All works © Erdal Inci
The art world can be a chaotic place, in which countless artists have simultaneous shows at the same time, making it impossible to catch them all! A few artists, however, you just cannot miss: Appearing frequently in various formats, from social media to fairs, from festivals and exhibitions to performances, media artist Erdal Inci from Ankara, Turkey presents his works broadly and keenly. While he originally graduated at Hacettepe University in Painting in 2005, Erdal has since been practicing with paint, photography, new media and video art between Istanbul and Berlin. Having thus strong bounds to Berlin, Erdal explained me his new work called `Berlin Wall- a data visualization` and he spoke about his thoughts on the future of new media art in Turkey.
Mine Kaplangı: Erdal, you are one of the most followed Turkish new media artist in social media. Why do you think that is?
Erdal Inci: If we talk about publicity, I could easily say the medium I use, the “GIF”, caused that. I didn't expect that and I was not making those works as to be GIF works particularly. 6-7 years ago I was experimenting with animation and video to create 2-3 seconds long, perfect loops. Then I decided to share them as GIFs and started to post them on my blog. I like the challenge of creating an extremely short visual that is not boring. In the "Clones Project”, for example, I shot a simple movement as if I was walking, running or swinging in public spaces and compressed phases of movement into 2 or 3 seconds. Like that, 10 minutes of performance can be compressed into one single second. I think those surreal repetitive moving patterns alienate us from the stages that I used: public spaces.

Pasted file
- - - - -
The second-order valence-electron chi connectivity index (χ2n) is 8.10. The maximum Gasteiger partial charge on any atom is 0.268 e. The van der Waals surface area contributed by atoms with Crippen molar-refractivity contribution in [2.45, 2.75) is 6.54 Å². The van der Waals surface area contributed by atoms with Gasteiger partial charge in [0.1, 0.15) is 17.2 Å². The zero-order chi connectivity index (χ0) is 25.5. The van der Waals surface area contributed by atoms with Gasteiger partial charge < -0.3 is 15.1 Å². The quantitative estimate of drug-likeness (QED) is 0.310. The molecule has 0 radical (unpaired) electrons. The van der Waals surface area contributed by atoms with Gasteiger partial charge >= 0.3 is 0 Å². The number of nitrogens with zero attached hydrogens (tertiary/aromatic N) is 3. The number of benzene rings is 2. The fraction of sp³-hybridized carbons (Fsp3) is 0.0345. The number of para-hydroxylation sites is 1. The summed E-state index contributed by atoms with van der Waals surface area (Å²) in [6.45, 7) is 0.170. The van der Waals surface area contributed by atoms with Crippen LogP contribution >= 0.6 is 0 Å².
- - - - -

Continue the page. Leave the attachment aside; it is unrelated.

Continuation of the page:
MK: How would you evaluate the movement of new media art in Turkey's art scene?
EI: Even though it has a short history, I believe that it is very promising. The obstacle is that we have limited chances to find exhibition spaces or sponsors. I think the WAVES exhibition at BLOK art space (waves-waves.com) was a perfect example to encourage people in art scene to open their spaces. Curated by Ebru Yetiskin, ten Turkish new media artists made a great job proving that new media is a big part of the scene’s future. It was also one of most visited exhibitions of 2015, next to the museums and art centres of course. There are also some established foundations and institutions, such as Borusan Contemporary, which has large collections dedicated only to new media arts.
MK: For an article called "Turkey, the land of super-rich” you made a gif-animation for ZEIT ONLINE, a national newspaper in Germany. How did you come across this project?
EI: Last year, when I spend some time in Berlin, I made couple of video works for my solo show. Zeit Online recognised me through social media and asked me to work for them as a commissioned artist. They didn't order a particular topic, so I could freely choose what the works should be about. I thought about making some kind of data visualisation that would fit to a newspaper and thus came up with the subject of inequality of wealth distribution in Turkey. The data was very dramatic; the richest one percent owns 54 percent of the national wealth, which makes the Turkey the second worst injustice country in the whole world after Russia. Visually you see 100 identical figures on a pie chart divided into two parts as 54% and 46%, representing the distribution of wealth. After I made the visual, it was featured with an article on that survey on zeit.de